I travelled up to Birmingham last Saturday 12 October with the express wish to see the new Birmingham library, having heard the furore about the £189 million price tag and the Dutch architects Meanoo. Sadly I forgot my camera and my ‘phone is only that I’m afraid, a ‘phone. However, if you would like to see pictures then do go to libraryofbirmingham.com. On this site you can also download the comprehensive visitor guide.
The library is situated in Centenary Square, nestled up with the Rep theatre and the Symphony Hall. It is also very close to the Town Hall and the Museum/Art Gallery of Birmingham. I went up by train to Moor Street from Marylebone as there was a special offer on train tickets with this route.
The swirly latticed ironwork on the outside of this 10-level library put me in mind of a crocheted mini-dress I had in the 60s, (worn with American tan tights). Least said about that the better. The brickwork underneath the ironwork is painted a sort of mustard yellow colour with a funnel shaped rotunda at the top. I found it rather a strangely attractive building, even though it definitely isn’t in keeping with surrounding architecture. There have been many words spoken about this building (some rather naughty), but I’m going to stick my head above the parapet and admit to loving it.
Personally, the whole experience of going in and exploring this fabulous facility was pretty extraordinary and rather wonderful. Libraries have always been my thing and to have this sort of facility on your doorstep is mind boggling. It is open 7 days a week and I would definitely be in there as often as I could manage it and feel quite envious that it isn’t anywhere near me.
On every level there are plenty of comfortable places to take the weight off, including two outdoor garden terraces with lots of benches. That is going to be divine on a warm sunny day, or even a cooler day if you’re wrapped up warm. The view from the upper levels over the city and beyond is staggering (even in the pouring rain) and well worth a look.
There are a combination of lifts, escalators, stairs and a wide, fairly steep travelator (a flat escalator) taking you up/down. There are toilets on every floor, including disabled toilets.
Other facilities include:
• Free Wi-Fi throughout the building. Brill! • Lockers on every floor (you need a £1 coin for these) • Induction loops for the hard of hearing • A step-free entrance to the building • A couple of Blue Badge parking bays directly behind the library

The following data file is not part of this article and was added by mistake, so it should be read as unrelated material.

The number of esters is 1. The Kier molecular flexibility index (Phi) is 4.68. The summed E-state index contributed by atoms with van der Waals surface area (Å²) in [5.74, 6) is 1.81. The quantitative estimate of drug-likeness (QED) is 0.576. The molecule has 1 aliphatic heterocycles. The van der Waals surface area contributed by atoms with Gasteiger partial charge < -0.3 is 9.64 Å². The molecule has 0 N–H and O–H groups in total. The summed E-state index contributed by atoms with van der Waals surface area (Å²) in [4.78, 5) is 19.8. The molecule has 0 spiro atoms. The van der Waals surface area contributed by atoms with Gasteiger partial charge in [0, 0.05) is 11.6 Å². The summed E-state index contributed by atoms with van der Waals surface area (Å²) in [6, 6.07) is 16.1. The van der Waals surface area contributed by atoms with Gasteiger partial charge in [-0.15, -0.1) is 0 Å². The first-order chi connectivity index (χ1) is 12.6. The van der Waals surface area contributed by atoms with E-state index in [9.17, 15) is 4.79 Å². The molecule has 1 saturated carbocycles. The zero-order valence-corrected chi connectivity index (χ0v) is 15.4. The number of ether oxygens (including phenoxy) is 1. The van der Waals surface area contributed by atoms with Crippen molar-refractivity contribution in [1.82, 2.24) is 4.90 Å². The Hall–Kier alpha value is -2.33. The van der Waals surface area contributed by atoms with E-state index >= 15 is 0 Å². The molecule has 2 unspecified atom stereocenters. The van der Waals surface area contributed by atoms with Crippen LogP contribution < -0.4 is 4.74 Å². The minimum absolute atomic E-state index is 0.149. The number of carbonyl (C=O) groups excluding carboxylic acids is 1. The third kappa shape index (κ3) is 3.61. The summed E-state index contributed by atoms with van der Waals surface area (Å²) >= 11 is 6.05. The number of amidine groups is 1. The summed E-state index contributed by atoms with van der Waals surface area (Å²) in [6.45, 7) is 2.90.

There are two cafes; the Library Café on the ground floor and the Discovery Café on level 3 (the latter open at peak times). And, can you believe it, you’re even allowed to bring your own refreshments, as long as they are consumed in the lounge areas on each floor. Vending machines are also available in these areas.
I had a look round the Library Shop on the way out, but not all the stock is in yet so I can’t really comment on that. It has a roomy open feeling about it though and I liked that very much. It isn’t a separate room, but part of the spacious entrance hall.
There is a music library on the lower ground floor Level one has plenty of computers near the windows The ‘Knowledge Floor’ is on level 2 and this is holds the book rotunda Level 3 has the Discovery Terrace and the Discovery Gallery for exhibitions Level 4 has the glass lift and the secret garden Level 9 has the Shakespeare Memorial Room Level 10 has the skyline viewpoint (51 metres above street level).
This is an all-age library and all sorts of people were using the facility. It had a definite warm feeling for children with lots of displays as you entered the building and areas in the building that were quieter too, for those who just wanted to lose themselves in a book or newspaper.
This building, inside and out, is definitely an artwork rather than a traditional library building – you could even say it was a massive installation, albeit a permanent one. Yes, it cost a phenomenal amount of money to build and there are those who say it’s in bad taste when so many of our local libraries are closing through lack of funds. They have a point of course but I still say, for me, it was worth every penny. This library is so ‘tomorrow.’ I heart this building.